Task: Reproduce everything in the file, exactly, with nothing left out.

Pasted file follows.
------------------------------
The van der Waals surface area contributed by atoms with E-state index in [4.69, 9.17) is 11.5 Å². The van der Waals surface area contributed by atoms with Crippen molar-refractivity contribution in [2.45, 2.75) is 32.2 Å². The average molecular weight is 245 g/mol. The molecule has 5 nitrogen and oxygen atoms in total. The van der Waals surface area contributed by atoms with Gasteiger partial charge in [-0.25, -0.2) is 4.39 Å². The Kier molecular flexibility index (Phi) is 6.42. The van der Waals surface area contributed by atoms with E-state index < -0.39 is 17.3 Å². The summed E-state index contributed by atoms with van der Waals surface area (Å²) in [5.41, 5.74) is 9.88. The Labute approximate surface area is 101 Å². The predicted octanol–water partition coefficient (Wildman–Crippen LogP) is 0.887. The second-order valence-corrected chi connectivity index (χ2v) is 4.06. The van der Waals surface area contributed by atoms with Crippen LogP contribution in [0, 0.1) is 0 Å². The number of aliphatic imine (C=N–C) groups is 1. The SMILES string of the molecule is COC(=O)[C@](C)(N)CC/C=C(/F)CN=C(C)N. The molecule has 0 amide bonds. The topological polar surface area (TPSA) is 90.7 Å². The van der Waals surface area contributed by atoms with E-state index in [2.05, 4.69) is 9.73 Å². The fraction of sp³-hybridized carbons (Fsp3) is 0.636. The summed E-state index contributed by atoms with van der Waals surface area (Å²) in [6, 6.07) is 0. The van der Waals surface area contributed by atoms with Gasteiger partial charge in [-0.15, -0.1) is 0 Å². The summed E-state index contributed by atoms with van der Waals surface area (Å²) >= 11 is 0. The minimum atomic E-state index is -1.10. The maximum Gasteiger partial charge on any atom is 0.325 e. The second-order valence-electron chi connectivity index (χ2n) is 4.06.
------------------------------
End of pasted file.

The van der Waals surface area contributed by atoms with E-state index in [4.69, 9.17) is 11.5 Å². The van der Waals surface area contributed by atoms with Crippen molar-refractivity contribution in [2.45, 2.75) is 32.2 Å². The average molecular weight is 245 g/mol. The molecule has 5 nitrogen and oxygen atoms in total. The van der Waals surface area contributed by atoms with Gasteiger partial charge in [-0.25, -0.2) is 4.39 Å². The Kier molecular flexibility index (Phi) is 6.42. The van der Waals surface area contributed by atoms with E-state index < -0.39 is 17.3 Å². The summed E-state index contributed by atoms with van der Waals surface area (Å²) in [5.41, 5.74) is 9.88. The Labute approximate surface area is 101 Å². The predicted octanol–water partition coefficient (Wildman–Crippen LogP) is 0.887. The second-order valence-corrected chi connectivity index (χ2v) is 4.06. The van der Waals surface area contributed by atoms with Crippen LogP contribution in [0, 0.1) is 0 Å². The number of aliphatic imine (C=N–C) groups is 1. The SMILES string of the molecule is COC(=O)[C@](C)(N)CC/C=C(/F)CN=C(C)N. The molecule has 0 amide bonds. The topological polar surface area (TPSA) is 90.7 Å². The van der Waals surface area contributed by atoms with E-state index in [2.05, 4.69) is 9.73 Å². The fraction of sp³-hybridized carbons (Fsp3) is 0.636. The summed E-state index contributed by atoms with van der Waals surface area (Å²) in [6, 6.07) is 0. The van der Waals surface area contributed by atoms with Gasteiger partial charge in [-0.15, -0.1) is 0 Å². The summed E-state index contributed by atoms with van der Waals surface area (Å²) >= 11 is 0. The minimum atomic E-state index is -1.10. The maximum Gasteiger partial charge on any atom is 0.325 e. The second-order valence-electron chi connectivity index (χ2n) is 4.06.